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Jose Angel Barron

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September 20, 1988 | JANE FRITSCH, Times Staff Writer
A former U.S. Customs Service inspector was sentenced to 17 years in prison and fined $1.7 million Monday for taking bribes to wave cars and trucks loaded with marijuana across the U.S. border at San Ysidro. Federal prosecutors said the jail term and fine, imposed by U.S. District Judge Rudi M. Brewster, were the stiffest penalties in memory stemming from an official corruption case.
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NEWS
September 20, 1988 | JANE FRITSCH, Times Staff Writer
A former U.S. Customs Service inspector was sentenced to 17 years in prison and fined $1.7 million Monday for taking bribes to wave cars and trucks loaded with marijuana across the U.S. border at San Ysidro. Federal prosecutors said the jail term and fine, imposed by U.S. District Judge Rudi M. Brewster, were the stiffest penalties in memory stemming from an official corruption case.
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NEWS
May 25, 1988
A former part-time U.S. Customs inspector, accused of waving truckloads of marijuana across the border checkpoint last year, pleaded guilty in San Diego to committing official corruption. Jose Angel Barron, 41, of San Ysidro also pleaded guilty to money-laundering and possessing more than 1,000 kilograms of marijuana with intent to distribute. Assistant U.S. Atty. Phillip L.B. Halpern said Barron could be sentenced to life in federal prison--plus a 35-year consecutive term--on the charges.
CALIFORNIA | LOCAL
May 25, 1988 | RALPH FRAMMOLINO, Times Staff Writer
A former part-time U.S. Customs inspector, accused of waving truckloads of marijuana across the border checkpoint last year, pleaded guilty Tuesday to committing official corruption. Jose Angel Barron, 41, of San Ysidro also pleaded guilty to money-laundering and possessing more than 1,000 kilos of marijuana with intent to distribute. Assistant U.S. Atty. Phillip L. B. Halpern said Barron could be sentenced to life in federal prison--plus a 35-year consecutive term--on the charges.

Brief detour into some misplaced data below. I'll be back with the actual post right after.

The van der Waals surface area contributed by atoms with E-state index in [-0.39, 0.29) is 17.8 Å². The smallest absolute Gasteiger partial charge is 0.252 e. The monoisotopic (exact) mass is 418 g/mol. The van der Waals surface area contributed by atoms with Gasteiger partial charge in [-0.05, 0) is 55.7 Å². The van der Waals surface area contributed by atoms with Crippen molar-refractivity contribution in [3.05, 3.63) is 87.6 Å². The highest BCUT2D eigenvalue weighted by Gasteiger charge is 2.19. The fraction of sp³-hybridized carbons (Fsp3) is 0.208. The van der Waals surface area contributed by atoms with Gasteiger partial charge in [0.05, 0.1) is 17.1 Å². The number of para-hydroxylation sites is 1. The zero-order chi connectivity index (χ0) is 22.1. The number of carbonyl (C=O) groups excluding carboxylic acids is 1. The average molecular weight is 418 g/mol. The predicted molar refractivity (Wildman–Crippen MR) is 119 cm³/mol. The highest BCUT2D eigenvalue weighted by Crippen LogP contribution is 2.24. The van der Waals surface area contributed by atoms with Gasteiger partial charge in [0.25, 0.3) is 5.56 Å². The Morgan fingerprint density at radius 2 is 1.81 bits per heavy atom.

NEWS
May 6, 1987 | JIM SCHACHTER, Times Staff Writer
A part-time U.S. Customs inspector at the San Ysidro border crossing acted as a "major conduit" for the import of thousands of pounds of marijuana into the United States, federal investigators charged Tuesday. The charges of official corruption and drug smuggling against Jose Angel Barron, 40, of San Ysidro were described as part of a nationwide crackdown, called Operation Clean Sweep, aimed at rooting out graft among U.S. Customs Service agents and officers, Customs officials said.
CALIFORNIA | LOCAL
June 13, 1987 | JIM SCHACHTER, Times Staff Writer
A Rancho Santa Fe stockbroker helped a Tijuana karate champion turned boxing promoter use the San Diego office of giant Prudential Bache Securities to launder nearly $180,000 in illicit proceeds garnered from an international marijuana smuggling operation, a federal prosecutor alleged in court Friday. The broker, Randy Schroeder, has not been charged with any crimes, according to Assistant U.S. Atty. Phillip L.B. Halpern.
CALIFORNIA | LOCAL
May 6, 1987 | JIM SCHACHTER, Times Staff Writer
A San Diego city parks manager used his part-time job as a U.S. Customs inspector at the San Ysidro border crossing for more than a year to wave through cars and trucks loaded with thousands of pounds of marijuana, federal investigators charged Tuesday. The graft and drug-smuggling charges against Jose Angel Barron, 40, of San Ysidro are part of a nationwide crackdown--called "Operation Clean Sweep"--aimed at rooting out corruption among U.S.
NEWS
June 16, 1987 | JIM SCHACHTER, Times Staff Writer
A yearlong crackdown on corruption in the U.S. Customs Service has uncovered serious--though not widespread--drug-related improprieties among border and port inspectors nationwide, a top customs officer said Monday. Code-named Operation Clean Sweep, the campaign was launched last June after a widely publicized attack by Customs Commissioner William Von Raab on the integrity of law enforcement officials in Mexico. The operation has resulted in 16 criminal prosecutions of U.S.
NEWS
June 16, 1987 | JIM SCHACHTER, Times Staff Writer
A sweeping, yearlong crackdown on corruption in the U.S. Customs Service has uncovered serious--though not widespread--drug-related improprieties among border and port inspectors nationwide, a top customs officer said Monday. Code-named "Operation Clean Sweep," the campaign was launched last June on the heels of a widely publicized attack by Customs Commissioner William von Raab on the integrity of law enforcement officials in Mexico.
NEWS
December 20, 1988 | JOHN KENDALL, Times Staff Writer
Is it the tip of an iceberg or a minor aberration? Signs of corruption among narcotics law enforcement officers are cropping up from one end of the country to the other: big city cops in New York, Washington and Miami, rural sheriffs in Georgia, a federal prosecutor in Boston and government agents and customs officials in California. No one is certain how widespread the taint may be. No one keeps such statistics.
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